The Don’t Bother Trilogy: If you don’t understand the problem you’ve set out to solve from your customers’ perspective, if your product or service won’t dramatically increase their income, and if you can’t sell 100 million of them, don’t bother.
Let’s be clear: the Don’t Bother Trilogy, featured in The Business Solution to Poverty, is not a course of action urged on everyone engaged in economic development everywhere, nor is it even intended to guide every market-based approach to addressing the problems of poverty. It’s based on the sad reality that more people live in poverty today than the total population of the planet when the fight against global poverty began in 1950. To change this picture on a global scale — “to make a dent in the universe,” as Steve Jobs put it — any new effort must take a dramatically different approach than what has been tried in the past: it must be designed to go to scale from the outset, it must be market-based (to ensure sustainability through profits), it must help poor people increase what they earn from farms or businesses, and it must begin by spending a great deal of time talking to people at the grassroots rather than rely on plans and proposals developed by “experts.”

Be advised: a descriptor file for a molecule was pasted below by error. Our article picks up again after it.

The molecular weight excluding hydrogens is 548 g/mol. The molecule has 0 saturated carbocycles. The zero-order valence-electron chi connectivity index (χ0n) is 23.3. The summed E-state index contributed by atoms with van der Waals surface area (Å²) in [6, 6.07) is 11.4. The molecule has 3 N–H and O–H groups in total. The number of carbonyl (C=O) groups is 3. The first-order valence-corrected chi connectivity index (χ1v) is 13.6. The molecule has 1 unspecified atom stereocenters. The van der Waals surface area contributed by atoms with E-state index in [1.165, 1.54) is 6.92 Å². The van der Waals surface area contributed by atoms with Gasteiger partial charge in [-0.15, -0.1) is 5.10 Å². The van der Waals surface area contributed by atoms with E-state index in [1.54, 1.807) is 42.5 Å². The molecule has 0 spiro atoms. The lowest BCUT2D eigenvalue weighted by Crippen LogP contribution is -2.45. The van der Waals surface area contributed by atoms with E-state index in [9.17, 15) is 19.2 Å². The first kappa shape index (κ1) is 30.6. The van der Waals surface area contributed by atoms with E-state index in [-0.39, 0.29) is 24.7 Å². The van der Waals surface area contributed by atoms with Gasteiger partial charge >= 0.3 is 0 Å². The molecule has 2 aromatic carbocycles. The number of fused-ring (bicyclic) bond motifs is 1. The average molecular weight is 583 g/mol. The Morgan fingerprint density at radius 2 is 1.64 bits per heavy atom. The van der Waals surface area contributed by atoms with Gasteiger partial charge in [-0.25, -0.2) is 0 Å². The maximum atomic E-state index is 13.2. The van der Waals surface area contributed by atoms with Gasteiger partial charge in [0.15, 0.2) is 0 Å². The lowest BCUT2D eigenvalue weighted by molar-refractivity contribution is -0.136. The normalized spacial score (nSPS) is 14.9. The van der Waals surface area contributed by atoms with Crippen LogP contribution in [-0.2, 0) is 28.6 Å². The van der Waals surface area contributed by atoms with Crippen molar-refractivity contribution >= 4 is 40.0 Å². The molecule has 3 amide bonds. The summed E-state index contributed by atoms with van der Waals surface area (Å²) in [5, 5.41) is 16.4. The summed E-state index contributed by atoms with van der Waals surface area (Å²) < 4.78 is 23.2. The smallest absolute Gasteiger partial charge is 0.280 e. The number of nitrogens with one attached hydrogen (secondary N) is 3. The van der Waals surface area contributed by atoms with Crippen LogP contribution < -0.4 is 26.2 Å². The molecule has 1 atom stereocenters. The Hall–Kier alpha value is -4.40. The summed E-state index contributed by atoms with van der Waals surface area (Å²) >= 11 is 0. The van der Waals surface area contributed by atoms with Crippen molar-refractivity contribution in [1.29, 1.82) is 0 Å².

None of this is to say that other efforts are worthless. Activities undertaken by governments, multilateral institutions, philanthropists, and grassroots activists can all play valuable roles, singly or in combination. However, if they’re simply doing what their predecessors have so frequently done in the past, without appreciable impact, it may be time for them to try something new.
Paul Polak and Mal Warwick’s award-winning book, The Business Solution to Poverty, highlights 20 “takeaways” that encapsulate much of the book’s essence. Today we have featured the sixth of those takeaways. Future posts will include others.